Guiding you along the writer’s path

Editing

A developmental editor helps writers hone their work-in-progress. For voice, heart, vision, yes!—and for style, organization, and clarity, too. Have a draft of a memoir or novel? Establishing your on-line presence? My feedback can pave the way toward your publishing and solopreneurial goals.

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Coaching

A writing coach is a literary fairy godmother. She can charm your plot or transform your writing practice! I’ve earned my wand helping castles-full of writers abracadabra great ideas into golden sheaves of pages. Whether you’re creating book pages or web pages, I can help you, too.

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I’m Jamie

From the moment I facilitated my first writer’s group, I’ve been on a mission: to help other writers make their mark. Now, in addition to my work with fiction writers and memoirists, I also provide editing services and support to entrepreneurs. Because your success is my success.

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News, Notes & Quotes

  • SOMETIMES, A CHARACTER NEEDS A SWIFT KICK in the “but” to get going. Maybe he wants to quit his soul-sucking corporate job and study journalism, but the golden handcuffs of his benefits hold him back. Or maybe she wants to volunteer with Doctors Without Borders, but her family’s conservative values give her pause.

    A main character who hears—but ignores—the call of their story is known as a “reluctant hero.” Their motto? “I know I should, but …” Whatever their road to adventure, they’ll find a “but” to avoid it. When you have a character like that to manage, Dear Writer, you just have to take matters into your own hands.

    WRITING PROMPT
    Find a reluctant hero. Perhaps you have one waiting in the wings! Give them a concrete goal (to adopt a child? run a marathon? start a cat rescue?)—but not enough motivation to act on it.

    Now, write a scene in which they demonstrate (and justify) their reluctance.

    It’s late. Jenna passes the feral cat colony on her way to the mailbox. Wary eyes shine out at her from the bushes. Recently, she has noticed the cats seem thinner. She would love to help, she really would, but … There are so many animals in need, so many cats, and she’s just one person. Exhausted by the mere thought of yet another responsibility—on top of the kids, the overtime, the house that needs painted—Jenna grabs her mail and heads back, making sure not to glance at the bushes.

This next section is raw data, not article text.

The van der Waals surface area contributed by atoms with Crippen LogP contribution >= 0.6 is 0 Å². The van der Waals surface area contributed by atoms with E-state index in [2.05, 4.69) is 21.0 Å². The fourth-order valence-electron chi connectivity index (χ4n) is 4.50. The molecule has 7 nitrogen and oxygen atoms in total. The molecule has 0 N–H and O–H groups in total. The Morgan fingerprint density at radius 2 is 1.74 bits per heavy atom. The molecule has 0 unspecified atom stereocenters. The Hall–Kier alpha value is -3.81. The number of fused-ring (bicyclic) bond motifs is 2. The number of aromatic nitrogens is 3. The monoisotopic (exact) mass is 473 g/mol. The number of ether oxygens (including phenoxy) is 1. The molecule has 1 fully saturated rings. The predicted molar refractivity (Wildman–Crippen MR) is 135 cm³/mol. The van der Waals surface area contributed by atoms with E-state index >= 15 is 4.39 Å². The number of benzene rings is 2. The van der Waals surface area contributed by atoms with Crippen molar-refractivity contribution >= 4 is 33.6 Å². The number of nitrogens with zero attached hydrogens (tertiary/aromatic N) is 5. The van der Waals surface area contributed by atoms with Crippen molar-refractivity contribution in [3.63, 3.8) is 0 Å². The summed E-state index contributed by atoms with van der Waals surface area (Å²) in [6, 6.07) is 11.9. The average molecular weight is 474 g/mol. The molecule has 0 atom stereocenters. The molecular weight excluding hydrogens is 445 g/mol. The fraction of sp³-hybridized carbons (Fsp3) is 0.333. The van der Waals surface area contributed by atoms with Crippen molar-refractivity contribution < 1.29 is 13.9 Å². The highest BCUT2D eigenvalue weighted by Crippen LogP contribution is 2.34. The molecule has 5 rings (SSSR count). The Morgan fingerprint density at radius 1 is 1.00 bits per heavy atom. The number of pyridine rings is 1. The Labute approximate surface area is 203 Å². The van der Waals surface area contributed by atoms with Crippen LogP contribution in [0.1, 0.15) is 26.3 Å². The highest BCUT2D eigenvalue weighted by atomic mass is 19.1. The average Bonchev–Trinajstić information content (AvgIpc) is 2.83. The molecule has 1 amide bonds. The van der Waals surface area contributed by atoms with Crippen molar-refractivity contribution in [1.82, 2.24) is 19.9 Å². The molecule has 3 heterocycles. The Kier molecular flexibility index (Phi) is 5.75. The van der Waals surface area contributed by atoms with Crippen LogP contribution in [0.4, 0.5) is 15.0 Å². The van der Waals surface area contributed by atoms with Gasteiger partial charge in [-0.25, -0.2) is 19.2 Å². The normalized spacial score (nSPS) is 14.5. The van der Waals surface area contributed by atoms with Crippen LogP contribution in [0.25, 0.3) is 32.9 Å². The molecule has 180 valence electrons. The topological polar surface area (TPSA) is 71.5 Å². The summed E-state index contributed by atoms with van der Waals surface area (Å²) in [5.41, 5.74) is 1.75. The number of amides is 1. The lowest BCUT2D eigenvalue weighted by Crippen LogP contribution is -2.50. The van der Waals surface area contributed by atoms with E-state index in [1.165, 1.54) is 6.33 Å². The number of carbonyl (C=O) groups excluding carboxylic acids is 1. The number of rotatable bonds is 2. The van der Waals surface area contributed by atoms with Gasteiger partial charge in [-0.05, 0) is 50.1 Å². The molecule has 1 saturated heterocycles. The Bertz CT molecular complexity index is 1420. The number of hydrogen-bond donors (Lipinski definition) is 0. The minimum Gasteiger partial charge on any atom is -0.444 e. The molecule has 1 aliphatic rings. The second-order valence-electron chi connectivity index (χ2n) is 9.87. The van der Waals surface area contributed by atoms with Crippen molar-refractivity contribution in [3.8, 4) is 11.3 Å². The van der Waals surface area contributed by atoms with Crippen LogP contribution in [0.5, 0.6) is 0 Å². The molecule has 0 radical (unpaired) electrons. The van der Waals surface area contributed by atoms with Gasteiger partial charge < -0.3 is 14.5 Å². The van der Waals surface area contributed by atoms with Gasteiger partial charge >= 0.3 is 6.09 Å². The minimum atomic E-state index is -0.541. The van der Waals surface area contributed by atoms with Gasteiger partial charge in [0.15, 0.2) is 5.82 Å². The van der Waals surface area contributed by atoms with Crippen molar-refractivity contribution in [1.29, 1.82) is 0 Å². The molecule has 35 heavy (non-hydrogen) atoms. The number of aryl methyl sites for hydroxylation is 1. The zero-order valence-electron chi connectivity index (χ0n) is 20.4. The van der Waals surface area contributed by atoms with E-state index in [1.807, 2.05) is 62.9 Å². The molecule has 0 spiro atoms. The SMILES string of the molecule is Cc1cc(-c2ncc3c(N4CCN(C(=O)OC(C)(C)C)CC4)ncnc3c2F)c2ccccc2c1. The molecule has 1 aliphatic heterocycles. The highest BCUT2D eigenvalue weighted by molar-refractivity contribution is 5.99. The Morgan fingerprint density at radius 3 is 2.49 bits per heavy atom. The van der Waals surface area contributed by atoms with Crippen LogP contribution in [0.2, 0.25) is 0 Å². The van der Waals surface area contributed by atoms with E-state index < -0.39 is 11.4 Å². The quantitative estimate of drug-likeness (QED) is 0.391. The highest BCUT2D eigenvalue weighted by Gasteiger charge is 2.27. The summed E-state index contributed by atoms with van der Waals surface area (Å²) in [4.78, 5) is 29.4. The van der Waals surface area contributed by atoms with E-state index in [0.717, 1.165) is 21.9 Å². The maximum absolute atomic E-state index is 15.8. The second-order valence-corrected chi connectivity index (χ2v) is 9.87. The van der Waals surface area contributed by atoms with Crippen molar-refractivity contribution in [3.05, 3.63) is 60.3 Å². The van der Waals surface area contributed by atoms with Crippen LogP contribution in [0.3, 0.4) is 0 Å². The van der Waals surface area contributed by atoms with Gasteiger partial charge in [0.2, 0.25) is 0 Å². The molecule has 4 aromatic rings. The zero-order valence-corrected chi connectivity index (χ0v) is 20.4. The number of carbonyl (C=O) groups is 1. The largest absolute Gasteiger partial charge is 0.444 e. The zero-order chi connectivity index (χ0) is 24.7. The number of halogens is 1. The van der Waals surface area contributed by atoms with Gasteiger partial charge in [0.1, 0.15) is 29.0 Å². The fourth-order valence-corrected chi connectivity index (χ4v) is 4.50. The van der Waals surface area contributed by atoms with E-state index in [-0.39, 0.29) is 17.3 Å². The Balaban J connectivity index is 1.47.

Next, create circumstances that kick your hero right in their “but.”

    Jenna’s foot clunks against something. A plastic bowl. She picks it up and sees it’s filled with kibble. Someone must be feeding the cats, she thinks, relieved. And then she smells it. A chemically, garlicky odor. Stepping under the streetlight, she looks again. The kibble has been sprinkled with white powder. Rat poison, unless she misses her guess. And with that, Jenna feels the soft, heavy weight of the lives of dozens of cats descend upon her shoulders. Like it or not, it seems it’s up to her to save them.

    THE PRECIOUS CHILD: Like Jenna, even the most reluctant of heroes is likely to jump into action if something they value—something that can’t fight back—is threatened. The literary term for that “something” is “precious child.” This might be an actual child, or it might be an adult whose spiritual or political beliefs make them vulnerable. It could also be a family home under risk of foreclosure, an imperiled natural environment, or a member of an endangered species, to name just a few possibilities.

    As writers, we manipulate our characters however we must to get them fully committed to their story—even if that means putting out a bowl of fictional poison or dropping a lit cigarette in the dry brush at the edge of a fictional old-growth forest. But once they’re committed? We can only hope our heroes outgrow their reluctance and learn to meet the challenges of their story head on!

    This post was inspired by The Chariot card of the tarot, which advises us to focus on our goals and harness our will to achieve them. In this version of The Chariot (cleverly combined with the Seven of Spades/Swords), from THE ILLUMINATED TAROT, by Caitlin Keegan, published by Penguin Random House, two horses, representing the “horsepower” of focused will, have left the confines and comforts of the barn and are joining dynamic forces to achieve new aims. (Image used by kind permission of Caitlin Keegan.)

  • Very heARTy congrats to two artist pals …

    PAULA JEFFERY on her recently published collection of dog portraits, DOG DAYS: The Art of the Dog, available on Amazon, and JADE HERRIMAN on being tapped to illustrate the upcoming personal style book DEAR CONFIDENCE, now funding on Kickstarter. (P.S. The bonus waiting for you at the bottom of Jade’s home page, her free journaling ebook, contains 25 fresh ways to get your thoughts and feelings on the page!)

    * * *

    Kudos, too, to SHARON SPANO, PHD, on the completion of her new book, THE PURSUIT OF TIME AND MONEY, which can now be pre-ordered on Amazon.